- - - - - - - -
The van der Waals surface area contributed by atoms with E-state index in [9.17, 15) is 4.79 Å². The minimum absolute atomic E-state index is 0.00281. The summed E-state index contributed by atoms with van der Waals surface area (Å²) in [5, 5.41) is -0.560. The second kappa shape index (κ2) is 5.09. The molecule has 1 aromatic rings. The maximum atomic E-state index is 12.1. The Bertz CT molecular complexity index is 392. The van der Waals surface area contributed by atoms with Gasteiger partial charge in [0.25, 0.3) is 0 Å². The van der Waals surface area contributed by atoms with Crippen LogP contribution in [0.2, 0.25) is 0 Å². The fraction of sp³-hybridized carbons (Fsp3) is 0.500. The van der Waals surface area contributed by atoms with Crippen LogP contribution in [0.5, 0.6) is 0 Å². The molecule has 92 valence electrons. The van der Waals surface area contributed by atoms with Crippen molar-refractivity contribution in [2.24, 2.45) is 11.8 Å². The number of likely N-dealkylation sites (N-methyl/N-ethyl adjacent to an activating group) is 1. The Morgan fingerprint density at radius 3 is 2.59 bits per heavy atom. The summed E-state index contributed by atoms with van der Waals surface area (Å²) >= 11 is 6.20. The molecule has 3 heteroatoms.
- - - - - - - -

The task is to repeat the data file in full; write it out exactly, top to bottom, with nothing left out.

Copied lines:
The van der Waals surface area contributed by atoms with E-state index in [9.17, 15) is 4.79 Å². The minimum absolute atomic E-state index is 0.00281. The summed E-state index contributed by atoms with van der Waals surface area (Å²) in [5, 5.41) is -0.560. The second kappa shape index (κ2) is 5.09. The molecule has 1 aromatic rings. The maximum atomic E-state index is 12.1. The Bertz CT molecular complexity index is 392. The van der Waals surface area contributed by atoms with Gasteiger partial charge in [0.25, 0.3) is 0 Å². The van der Waals surface area contributed by atoms with Crippen LogP contribution in [0.2, 0.25) is 0 Å². The fraction of sp³-hybridized carbons (Fsp3) is 0.500. The van der Waals surface area contributed by atoms with Crippen LogP contribution in [0.5, 0.6) is 0 Å². The molecule has 92 valence electrons. The van der Waals surface area contributed by atoms with Crippen molar-refractivity contribution in [2.24, 2.45) is 11.8 Å². The number of likely N-dealkylation sites (N-methyl/N-ethyl adjacent to an activating group) is 1. The Morgan fingerprint density at radius 3 is 2.59 bits per heavy atom. The summed E-state index contributed by atoms with van der Waals surface area (Å²) >= 11 is 6.20. The molecule has 3 heteroatoms.